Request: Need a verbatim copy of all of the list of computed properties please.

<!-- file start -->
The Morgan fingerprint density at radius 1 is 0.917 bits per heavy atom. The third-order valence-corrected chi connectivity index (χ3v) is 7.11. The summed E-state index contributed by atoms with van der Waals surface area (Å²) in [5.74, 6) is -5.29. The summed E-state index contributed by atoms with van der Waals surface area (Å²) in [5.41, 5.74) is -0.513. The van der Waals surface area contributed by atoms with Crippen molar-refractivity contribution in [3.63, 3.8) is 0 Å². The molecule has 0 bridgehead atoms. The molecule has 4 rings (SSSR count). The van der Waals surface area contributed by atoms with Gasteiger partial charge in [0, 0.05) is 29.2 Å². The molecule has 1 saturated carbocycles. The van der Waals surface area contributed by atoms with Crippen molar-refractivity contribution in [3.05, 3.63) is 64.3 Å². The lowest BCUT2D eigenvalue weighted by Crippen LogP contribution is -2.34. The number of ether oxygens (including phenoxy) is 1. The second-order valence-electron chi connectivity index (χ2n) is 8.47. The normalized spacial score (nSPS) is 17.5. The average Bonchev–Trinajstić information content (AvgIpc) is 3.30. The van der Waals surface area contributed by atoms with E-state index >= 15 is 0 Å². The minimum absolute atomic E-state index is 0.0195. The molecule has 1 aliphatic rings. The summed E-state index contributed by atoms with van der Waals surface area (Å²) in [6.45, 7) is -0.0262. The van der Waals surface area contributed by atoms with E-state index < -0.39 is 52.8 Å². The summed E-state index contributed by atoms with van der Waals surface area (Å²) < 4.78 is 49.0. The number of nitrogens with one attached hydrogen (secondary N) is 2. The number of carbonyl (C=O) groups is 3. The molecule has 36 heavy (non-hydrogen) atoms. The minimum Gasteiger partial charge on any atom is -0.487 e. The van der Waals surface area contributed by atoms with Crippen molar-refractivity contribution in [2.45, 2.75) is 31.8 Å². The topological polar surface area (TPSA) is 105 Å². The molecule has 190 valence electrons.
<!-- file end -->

The Morgan fingerprint density at radius 1 is 0.917 bits per heavy atom. The third-order valence-corrected chi connectivity index (χ3v) is 7.11. The summed E-state index contributed by atoms with van der Waals surface area (Å²) in [5.74, 6) is -5.29. The summed E-state index contributed by atoms with van der Waals surface area (Å²) in [5.41, 5.74) is -0.513. The van der Waals surface area contributed by atoms with Crippen molar-refractivity contribution in [3.63, 3.8) is 0 Å². The molecule has 0 bridgehead atoms. The molecule has 4 rings (SSSR count). The van der Waals surface area contributed by atoms with Gasteiger partial charge in [0, 0.05) is 29.2 Å². The molecule has 1 saturated carbocycles. The van der Waals surface area contributed by atoms with Crippen molar-refractivity contribution in [3.05, 3.63) is 64.3 Å². The lowest BCUT2D eigenvalue weighted by Crippen LogP contribution is -2.34. The number of ether oxygens (including phenoxy) is 1. The second-order valence-electron chi connectivity index (χ2n) is 8.47. The normalized spacial score (nSPS) is 17.5. The average Bonchev–Trinajstić information content (AvgIpc) is 3.30. The van der Waals surface area contributed by atoms with E-state index >= 15 is 0 Å². The minimum absolute atomic E-state index is 0.0195. The molecule has 1 aliphatic rings. The summed E-state index contributed by atoms with van der Waals surface area (Å²) in [6.45, 7) is -0.0262. The van der Waals surface area contributed by atoms with E-state index < -0.39 is 52.8 Å². The summed E-state index contributed by atoms with van der Waals surface area (Å²) < 4.78 is 49.0. The number of nitrogens with one attached hydrogen (secondary N) is 2. The number of carbonyl (C=O) groups is 3. The molecule has 36 heavy (non-hydrogen) atoms. The minimum Gasteiger partial charge on any atom is -0.487 e. The van der Waals surface area contributed by atoms with Crippen molar-refractivity contribution in [2.45, 2.75) is 31.8 Å². The topological polar surface area (TPSA) is 105 Å². The molecule has 190 valence electrons.